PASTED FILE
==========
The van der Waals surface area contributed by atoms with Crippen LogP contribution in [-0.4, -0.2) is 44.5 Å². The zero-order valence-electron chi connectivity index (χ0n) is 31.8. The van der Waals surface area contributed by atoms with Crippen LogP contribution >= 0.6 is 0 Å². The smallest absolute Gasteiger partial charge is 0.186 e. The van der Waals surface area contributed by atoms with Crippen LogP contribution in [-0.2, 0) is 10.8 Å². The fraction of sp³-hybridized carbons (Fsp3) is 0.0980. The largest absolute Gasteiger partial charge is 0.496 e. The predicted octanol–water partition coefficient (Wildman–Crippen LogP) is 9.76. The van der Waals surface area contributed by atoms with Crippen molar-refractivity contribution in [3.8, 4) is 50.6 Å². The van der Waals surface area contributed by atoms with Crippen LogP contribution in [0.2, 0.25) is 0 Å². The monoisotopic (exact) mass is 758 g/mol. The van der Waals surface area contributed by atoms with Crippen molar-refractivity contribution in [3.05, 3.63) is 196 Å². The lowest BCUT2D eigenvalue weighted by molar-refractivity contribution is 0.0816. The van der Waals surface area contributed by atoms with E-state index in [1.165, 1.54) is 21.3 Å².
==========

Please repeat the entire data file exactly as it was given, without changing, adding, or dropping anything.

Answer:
The van der Waals surface area contributed by atoms with Crippen LogP contribution in [-0.4, -0.2) is 44.5 Å². The zero-order valence-electron chi connectivity index (χ0n) is 31.8. The van der Waals surface area contributed by atoms with Crippen LogP contribution >= 0.6 is 0 Å². The smallest absolute Gasteiger partial charge is 0.186 e. The van der Waals surface area contributed by atoms with Crippen LogP contribution in [-0.2, 0) is 10.8 Å². The fraction of sp³-hybridized carbons (Fsp3) is 0.0980. The largest absolute Gasteiger partial charge is 0.496 e. The predicted octanol–water partition coefficient (Wildman–Crippen LogP) is 9.76. The van der Waals surface area contributed by atoms with Crippen molar-refractivity contribution in [3.8, 4) is 50.6 Å². The van der Waals surface area contributed by atoms with Crippen LogP contribution in [0.2, 0.25) is 0 Å². The monoisotopic (exact) mass is 758 g/mol. The van der Waals surface area contributed by atoms with Crippen molar-refractivity contribution in [3.05, 3.63) is 196 Å². The lowest BCUT2D eigenvalue weighted by molar-refractivity contribution is 0.0816. The van der Waals surface area contributed by atoms with E-state index in [1.165, 1.54) is 21.3 Å².